Jesus will return on the Last Day to judge all humanity, fulfilling OT prophecy and His own predictions. No one knows when the events Jesus prophesied will take place; therefore, Christians are to focus on the work He has given them (Matthew 9:38). Aug: "Let no one then search out for the last Day, when it is to be; but let us watch all by our good lives, lest the last day of any one of us find us unprepared" (NPNF 1 6:411). Rather than wasting time and energy trying to determine the exact year or day of Jesus' return, which God has not revealed, we should focus on bringing the Gospel to people who do not yet know Christ as Savior and Lord. Today, we need to focus on the calling we have as Christ's Church: Gospel proclamation (Matthew 28:18-20). God has created this time before the second appearing of Jesus so that we may come to faith and call others to faith and salvation. "Stay awake" or remain alert to proclaim the Gospel and practice the faith. Aug: "When it tells us to watch for the last day, every one should think of [this] as concerning his own last day; lest haply when you judge or think the last day of the world to be far distant, you slumber with respect to your own last day" (NPNF 1 6:411). Jesus exhorts us to vigilance and encourages us to use the available time wisely, proclaiming the Gospel for the salvation of others. Jesus promises to be with us always and has poured out on us His Holy Spirit for the work of evangelizing the nations. No one will enter the kingdom of God by works, nor will any mere religion save anyone. Because Jesus died and rose for us and because the Holy Spirit created and sustained saving faith in His people, we can be sure of our salvation no matter how fearsome the Last Day may be.

As an ex-Evangelical (and one whose primary focus was always the study of end times prophecy as opposed to Jesus Christ), I greatly appreciated a proper explanation of this popular passage from the Gospel of Mark.

In short, it completely takes your eyes off of the fallen, sinful world and puts them squarely on Christ, His Word, and the Sacraments instead (where they should be).

In a Lutheran layman's terms, it's simple -- stay awake!!!

NOTE: As you know, I am a newly converted Confessional Lutheran who recently escaped American Evangelicalism a little over a year ago. That being said, please contact me ASAP if you believe that any of my "old beliefs" seem to have crept their way into any of the material you see published here, and especially if any of the content is not consistent with our Confessions and Lutheran doctrine (in other words, if it's not consistent with God's Word, which our Confessions merely summarize and point us back to) so that I can correct those errors immediately and not lead any of His little ones astray (James 3:1). Finally, please be aware that you might also discover that some of the earlier pieces I wrote on this blog back in 2013 definitely fall into that category since I was a "Lutheran-In-Name-Only" at the time and was completely oblivious to the fact that a "Book of Concord" containing our Confessions even existed. In addition, there are some entries that are a little "out there" so-to-speak since the subject matter was also heavy influenced by common Evangelical concerns/criticisms that aren't that big a deal for us Lutherans. I know that now and I'm still learning. Anyway, I decided to leave those published posts up on this website and in cyberspace only because we now have this disclaimer and only to demonstrate the continuing work of Christ and the Holy Spirit in my life (Hebrews 12:2; Philippians 1:6). Finally, please know that any time we engage in commenting on and/or interpreting a specific portion of the holy Scriptures, it will always follow the verse-by-verse notes from my Lutheran Study Bible unless otherwise noted. Thank you for stopping by and thank you in advance for your time, help, and understanding. Grace and peace to you and yours!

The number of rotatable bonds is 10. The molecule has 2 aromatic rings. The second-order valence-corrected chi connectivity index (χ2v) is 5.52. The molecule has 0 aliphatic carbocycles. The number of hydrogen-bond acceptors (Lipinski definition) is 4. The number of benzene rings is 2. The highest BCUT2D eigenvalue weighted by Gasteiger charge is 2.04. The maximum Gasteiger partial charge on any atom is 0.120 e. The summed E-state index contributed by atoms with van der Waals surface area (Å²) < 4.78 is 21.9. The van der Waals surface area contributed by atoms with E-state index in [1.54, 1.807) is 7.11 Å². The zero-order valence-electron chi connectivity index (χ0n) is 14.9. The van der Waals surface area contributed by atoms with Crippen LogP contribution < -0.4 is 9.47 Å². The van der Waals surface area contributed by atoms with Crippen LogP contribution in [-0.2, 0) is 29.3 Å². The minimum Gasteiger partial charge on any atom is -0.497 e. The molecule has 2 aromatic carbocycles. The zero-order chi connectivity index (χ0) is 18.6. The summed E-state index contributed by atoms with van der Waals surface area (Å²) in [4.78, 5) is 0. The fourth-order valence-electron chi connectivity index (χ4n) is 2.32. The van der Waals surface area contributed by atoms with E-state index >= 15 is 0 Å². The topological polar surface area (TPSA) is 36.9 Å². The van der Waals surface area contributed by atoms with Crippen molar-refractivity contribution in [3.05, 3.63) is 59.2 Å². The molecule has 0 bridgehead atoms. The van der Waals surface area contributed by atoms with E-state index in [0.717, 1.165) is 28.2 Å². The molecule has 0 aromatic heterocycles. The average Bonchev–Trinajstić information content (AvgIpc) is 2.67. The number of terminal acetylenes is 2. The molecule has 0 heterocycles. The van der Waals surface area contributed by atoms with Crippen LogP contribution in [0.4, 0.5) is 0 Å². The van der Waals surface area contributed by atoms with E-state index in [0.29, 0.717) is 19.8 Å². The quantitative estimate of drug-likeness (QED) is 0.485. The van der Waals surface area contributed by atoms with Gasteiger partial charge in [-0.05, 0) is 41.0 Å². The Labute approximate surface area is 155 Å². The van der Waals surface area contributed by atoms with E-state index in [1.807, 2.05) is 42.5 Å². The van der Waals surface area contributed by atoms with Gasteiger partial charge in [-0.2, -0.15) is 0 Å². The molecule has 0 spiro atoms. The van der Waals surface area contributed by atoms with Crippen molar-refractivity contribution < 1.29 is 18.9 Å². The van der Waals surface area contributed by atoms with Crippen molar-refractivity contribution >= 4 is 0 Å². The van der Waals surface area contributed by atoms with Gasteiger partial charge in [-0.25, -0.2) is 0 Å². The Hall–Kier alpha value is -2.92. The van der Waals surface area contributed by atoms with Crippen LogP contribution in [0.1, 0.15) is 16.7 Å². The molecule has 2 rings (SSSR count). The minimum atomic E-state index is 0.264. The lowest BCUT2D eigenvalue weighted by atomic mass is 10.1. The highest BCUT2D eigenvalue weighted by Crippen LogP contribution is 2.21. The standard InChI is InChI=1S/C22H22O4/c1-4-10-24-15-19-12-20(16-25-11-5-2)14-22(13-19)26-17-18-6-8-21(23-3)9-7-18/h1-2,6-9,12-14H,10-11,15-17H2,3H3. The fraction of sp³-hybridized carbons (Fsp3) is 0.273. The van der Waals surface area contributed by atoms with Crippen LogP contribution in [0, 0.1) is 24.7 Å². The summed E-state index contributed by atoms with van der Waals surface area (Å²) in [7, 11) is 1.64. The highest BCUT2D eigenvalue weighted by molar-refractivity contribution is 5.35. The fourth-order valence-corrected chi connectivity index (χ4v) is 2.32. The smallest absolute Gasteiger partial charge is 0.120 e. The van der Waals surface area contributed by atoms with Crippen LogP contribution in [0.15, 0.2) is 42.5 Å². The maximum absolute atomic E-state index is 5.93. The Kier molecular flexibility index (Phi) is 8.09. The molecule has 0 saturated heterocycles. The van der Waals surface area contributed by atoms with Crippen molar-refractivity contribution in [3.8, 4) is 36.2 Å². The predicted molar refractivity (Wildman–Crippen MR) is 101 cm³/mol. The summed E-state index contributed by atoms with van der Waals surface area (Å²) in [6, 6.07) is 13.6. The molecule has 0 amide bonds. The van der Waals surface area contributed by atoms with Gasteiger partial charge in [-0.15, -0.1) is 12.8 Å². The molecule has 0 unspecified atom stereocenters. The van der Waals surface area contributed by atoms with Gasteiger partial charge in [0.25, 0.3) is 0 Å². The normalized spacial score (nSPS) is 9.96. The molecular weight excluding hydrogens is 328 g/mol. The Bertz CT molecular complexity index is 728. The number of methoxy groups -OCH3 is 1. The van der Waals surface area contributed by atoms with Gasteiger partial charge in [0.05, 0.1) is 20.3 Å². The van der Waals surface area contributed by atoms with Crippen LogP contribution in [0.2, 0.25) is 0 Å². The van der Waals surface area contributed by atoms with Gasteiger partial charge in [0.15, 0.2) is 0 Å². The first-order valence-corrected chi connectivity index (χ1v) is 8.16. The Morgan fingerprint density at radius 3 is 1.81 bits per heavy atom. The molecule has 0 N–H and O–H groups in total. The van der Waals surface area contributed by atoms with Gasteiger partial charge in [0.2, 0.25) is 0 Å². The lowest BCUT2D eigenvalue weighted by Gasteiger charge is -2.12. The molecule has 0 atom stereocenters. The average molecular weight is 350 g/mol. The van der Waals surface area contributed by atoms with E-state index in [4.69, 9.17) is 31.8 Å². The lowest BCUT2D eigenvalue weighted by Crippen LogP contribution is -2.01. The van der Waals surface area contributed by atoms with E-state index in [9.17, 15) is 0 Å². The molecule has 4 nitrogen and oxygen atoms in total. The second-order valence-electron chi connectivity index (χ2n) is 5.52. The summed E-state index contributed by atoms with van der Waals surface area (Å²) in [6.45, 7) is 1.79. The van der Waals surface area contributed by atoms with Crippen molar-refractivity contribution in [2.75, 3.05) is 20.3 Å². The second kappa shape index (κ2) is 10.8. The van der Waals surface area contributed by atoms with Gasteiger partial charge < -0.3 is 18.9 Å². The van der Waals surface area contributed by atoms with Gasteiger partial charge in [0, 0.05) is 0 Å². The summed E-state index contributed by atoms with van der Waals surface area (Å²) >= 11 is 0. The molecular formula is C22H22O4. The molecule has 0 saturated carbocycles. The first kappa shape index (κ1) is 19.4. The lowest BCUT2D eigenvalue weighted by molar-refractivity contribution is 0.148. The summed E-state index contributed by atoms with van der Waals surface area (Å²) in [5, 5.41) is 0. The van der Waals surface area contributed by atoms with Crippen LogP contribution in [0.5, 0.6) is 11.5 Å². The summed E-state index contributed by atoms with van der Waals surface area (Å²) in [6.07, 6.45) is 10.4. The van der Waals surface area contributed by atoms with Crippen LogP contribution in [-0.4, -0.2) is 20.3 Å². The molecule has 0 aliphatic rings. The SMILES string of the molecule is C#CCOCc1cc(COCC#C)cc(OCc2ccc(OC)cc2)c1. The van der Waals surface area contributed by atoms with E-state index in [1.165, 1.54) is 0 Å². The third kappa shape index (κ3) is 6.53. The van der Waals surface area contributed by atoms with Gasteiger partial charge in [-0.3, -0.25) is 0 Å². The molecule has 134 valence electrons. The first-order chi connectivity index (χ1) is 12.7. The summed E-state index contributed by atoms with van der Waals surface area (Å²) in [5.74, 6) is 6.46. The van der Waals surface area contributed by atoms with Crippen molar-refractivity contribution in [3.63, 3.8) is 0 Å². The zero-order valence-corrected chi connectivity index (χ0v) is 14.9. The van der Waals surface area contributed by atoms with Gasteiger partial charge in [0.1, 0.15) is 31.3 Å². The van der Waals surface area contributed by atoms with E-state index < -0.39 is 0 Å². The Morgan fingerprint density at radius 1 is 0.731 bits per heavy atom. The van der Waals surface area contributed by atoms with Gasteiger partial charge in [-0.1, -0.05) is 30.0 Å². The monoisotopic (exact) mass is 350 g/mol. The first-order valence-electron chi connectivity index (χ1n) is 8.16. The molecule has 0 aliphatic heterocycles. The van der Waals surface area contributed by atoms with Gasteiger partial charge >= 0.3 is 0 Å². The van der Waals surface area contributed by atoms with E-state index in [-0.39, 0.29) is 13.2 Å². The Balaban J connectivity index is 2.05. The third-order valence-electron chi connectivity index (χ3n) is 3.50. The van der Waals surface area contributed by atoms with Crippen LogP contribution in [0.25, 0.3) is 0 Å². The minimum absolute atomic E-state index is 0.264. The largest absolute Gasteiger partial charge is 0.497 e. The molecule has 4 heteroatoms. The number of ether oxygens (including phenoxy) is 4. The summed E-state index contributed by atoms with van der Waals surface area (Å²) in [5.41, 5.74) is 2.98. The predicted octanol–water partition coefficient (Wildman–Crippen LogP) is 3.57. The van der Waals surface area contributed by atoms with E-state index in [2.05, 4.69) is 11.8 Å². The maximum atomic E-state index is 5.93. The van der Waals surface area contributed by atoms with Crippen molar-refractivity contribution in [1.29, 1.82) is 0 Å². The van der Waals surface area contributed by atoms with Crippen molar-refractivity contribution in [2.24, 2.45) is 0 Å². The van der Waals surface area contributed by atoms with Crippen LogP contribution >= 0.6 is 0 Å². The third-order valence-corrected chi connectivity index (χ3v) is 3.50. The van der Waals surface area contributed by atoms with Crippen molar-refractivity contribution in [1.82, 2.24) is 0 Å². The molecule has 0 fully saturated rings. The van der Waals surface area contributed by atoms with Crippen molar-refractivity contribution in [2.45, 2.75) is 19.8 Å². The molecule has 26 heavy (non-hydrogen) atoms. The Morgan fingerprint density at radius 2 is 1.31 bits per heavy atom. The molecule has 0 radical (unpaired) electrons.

About JKR

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Thank you for visiting A Lutheran Layman! Please feel free to leave a comment or a question since we do not exercise censorship. We've seen a similar policy with other blogs and it's worth repeating: Please act as if you're a guest in my home, and we'll get along just fine. I think anyone would agree that the kind of back-and-forth that is characteristic of blogs/chat forums and social media is becoming tiresome for all of us. Still, we should confess, edify, and love (and contend and defend when needed). Bottom line? Search the Scriptures! Apply Acts 17:11 to anything and everything you find here and, if you do happen to disagree with something you find here (which is certainly ok), or think I'm "irresponsible" and "wrong" for writing it, then please refute my position by supporting yours with Scripture and/or the Confessions. I don't think that's an unreasonable request, especially for those who identify themselves as "Christians" here, right? Besides, Proverbs 27:17 tells us "Iron sharpens iron, and one man sharpens another" and 2 Timothy 3:16 says, "all Scripture is breathed out by God and profitable for teaching, for reproof, for correction, and for training in righteousness." If you have an opinion that's great, I welcome it, but try to support it using God's Word. I mean, if the goal here is to help us all arrive at the truth of God's Word (myself included), then it should be easy to follow through on this one simple request (I'm talking to all you "Anonymous" visitors out there). Grace and peace to you and yours!